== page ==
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New York Post

 

Head in the Clouds

October 22, 2012

By Nicole Gelinas

Mistakes in WTC rebuilding Mean PA can’t do its real job

One World Trade Center may symbolize not victory over terror but miserable commutes.

The Port Authority of New York and New Jersey, which owns both the skyscraper and the transportation links between the two states, has neglected its bridges, tunnels, trains and bus terminal to rebuild Downtown.

Rebuilding the World Trade Center was always going to be hard. But then-Gov. George Pataki (the NY and NJ governors control the Port Authority) made it a lot worse —and far more expensive.

With $20 billion pouring in from Washington, plus insurance, why not indulge starchitects dreaming of abstract-art skyscrapers and a "soaring" PATH-train hub? Someone else would pay — $1.3 billion for 1 WTC, $2 billion for the PATH station.

In 2006, the pols admitted they needed a redesign — but they never were honest about the cash.

Pataki & Co. (mostly him) burdened the Port Authority for decades. The agency took over 1WTC from developer Larry Silverstein, who also got PA financial help to build other towers at the site.

Today, 1 WTC will cost $3.9 billion. The PATH station has soared to $3.7 billion. And we can’t get back the federal money that pols spent on a sports museum and on the Bank of America and Goldman Sachs towers.

That’s how the Port Authority got caught on the hook for $7.7 billion (after money from other sources) for WTC rebuilding.

And it’s borrowed all that. In 2002, it owed $9.5 billion. Now, it owes $19 billion. And it won’t even start repaying some of those bonds until 2039.

It will be at least another decade before anyone knows whether the towers will repay their investments. The signs aren’t promising.

The complex will have high operating costs. In 2000, the last year of the old WTC’s operations, costs were $203.9 million ($272.8 million in today’s dollars). Without any buildings yet open for business, operating costs — not rebuilding costs — were $106.3 million last year. When the buildings are complete, it’ll be roughly $500 million a year.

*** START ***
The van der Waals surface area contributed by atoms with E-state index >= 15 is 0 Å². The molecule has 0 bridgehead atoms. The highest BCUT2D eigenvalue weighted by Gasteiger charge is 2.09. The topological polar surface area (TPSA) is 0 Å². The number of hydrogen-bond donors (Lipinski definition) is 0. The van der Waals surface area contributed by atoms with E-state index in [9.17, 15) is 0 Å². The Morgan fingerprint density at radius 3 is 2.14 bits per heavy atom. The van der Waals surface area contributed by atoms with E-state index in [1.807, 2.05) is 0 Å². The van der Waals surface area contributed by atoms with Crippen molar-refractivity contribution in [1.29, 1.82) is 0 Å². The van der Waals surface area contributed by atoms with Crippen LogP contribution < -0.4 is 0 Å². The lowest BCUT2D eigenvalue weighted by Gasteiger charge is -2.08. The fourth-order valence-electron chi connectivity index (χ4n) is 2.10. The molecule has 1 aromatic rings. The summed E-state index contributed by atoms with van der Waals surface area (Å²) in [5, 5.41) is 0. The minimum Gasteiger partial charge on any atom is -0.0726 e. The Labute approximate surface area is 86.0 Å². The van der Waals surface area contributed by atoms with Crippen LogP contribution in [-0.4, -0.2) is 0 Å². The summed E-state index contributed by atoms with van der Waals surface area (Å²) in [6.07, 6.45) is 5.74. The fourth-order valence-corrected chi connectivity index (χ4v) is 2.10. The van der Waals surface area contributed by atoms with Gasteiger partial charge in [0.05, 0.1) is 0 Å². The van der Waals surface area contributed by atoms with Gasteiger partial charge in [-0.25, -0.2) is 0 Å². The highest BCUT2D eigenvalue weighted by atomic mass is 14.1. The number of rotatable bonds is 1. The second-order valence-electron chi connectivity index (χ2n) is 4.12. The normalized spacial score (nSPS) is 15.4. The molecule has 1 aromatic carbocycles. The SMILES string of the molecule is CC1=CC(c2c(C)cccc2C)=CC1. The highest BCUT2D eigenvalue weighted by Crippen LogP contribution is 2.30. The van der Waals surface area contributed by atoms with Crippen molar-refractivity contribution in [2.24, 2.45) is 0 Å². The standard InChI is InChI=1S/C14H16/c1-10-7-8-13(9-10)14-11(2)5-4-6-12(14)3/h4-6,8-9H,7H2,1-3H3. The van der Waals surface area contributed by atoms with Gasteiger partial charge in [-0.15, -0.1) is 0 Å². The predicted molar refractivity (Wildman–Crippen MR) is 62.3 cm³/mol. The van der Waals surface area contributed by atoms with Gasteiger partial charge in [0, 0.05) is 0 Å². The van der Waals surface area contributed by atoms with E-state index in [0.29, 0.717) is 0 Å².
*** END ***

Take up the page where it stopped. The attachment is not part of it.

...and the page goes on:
To cover those bills, the agency would have to lease all the available office space in the two towers being built for at least $80 per square foot, nearly twice today’s rates.

The old WTC was profitable when Wall Street was growing. Today, Wall Street is contracting. Conde Nast, the tenant signed for one-third of the 1WTC space, is cost-cutting. The nearby World Financial Center is losing tenants to Midtown.

And tech firms — the ones that, if we’re lucky, will be the city’s new big growth industry — are happy with older, cheaper space. Their clients aren’t like the folks bankers call "muppets," impressed by fancy views.

But the muppets are folk who use New York and New Jersey transportation. And the Port Authority can’t offer them much.

Last year, the PA hiked tolls for the second time in three years. And now tolls are set to rise every year for the foreseeable future.

But the Port Authority can still barely keep up with maintenance on its Depression-era bridges and tunnels. Of the $25.1 billion that the PA has spent on capital investment since 2002, about $9.4 billion, or 38 percent, has gone toward WTC redevelopment. And WTC debt will leave less for future investment.

The agency ought to be spending on core projects.

Manhattan needs a new bus terminal; backups at the PA bus terminal force commuters to wait needlessly in long lines on a daily basis.

LaGuardia is desperate for the "state of the art" terminal that the PA has long promised, so that waiting travelers have a place to sit. JFK needs a faster ride to Midtown.

At Penn Station, NJ Transit and Amtrak travelers face delays. Two years after New Jersey Gov. Chris Christie canceled plans for it, New York and New Jersey still need another rail line.

Christie and New York’s Gov. Cuomo can do something. They can appoint to the authority’s board people who aren’t afraid to speak up, especially when the politicians won’t like what they hear.

Instead, Christie has appointed his former chief of staff, now a pharmaceutical-industry lobbyist. Cuomo has named the La Prensa and El Diario publisher.

Both governors also should disavow "regional programs" — pork —that have nothing to do with bi-state transit. Last year, such programs consumed $153 million, including $60 million on debt payments. It would have been enough to pay for a new bus terminal.

Last month, the Port Authority announced it might take over the Atlantic City airport — miles from the bi-state border. It’s another bailout for the casinos.

When New Yorkers and New Jerseyans look for someone to blame, politicians point to "the Port Authority."

The governors should point at their predecessors — and in the mirror.

Original Source: http://www.nypost.com/p/news/opinion/opedcolumnists/head_in_the_clouds_hbn6Q9JKjBT2mFPSn0tPQI

 

 
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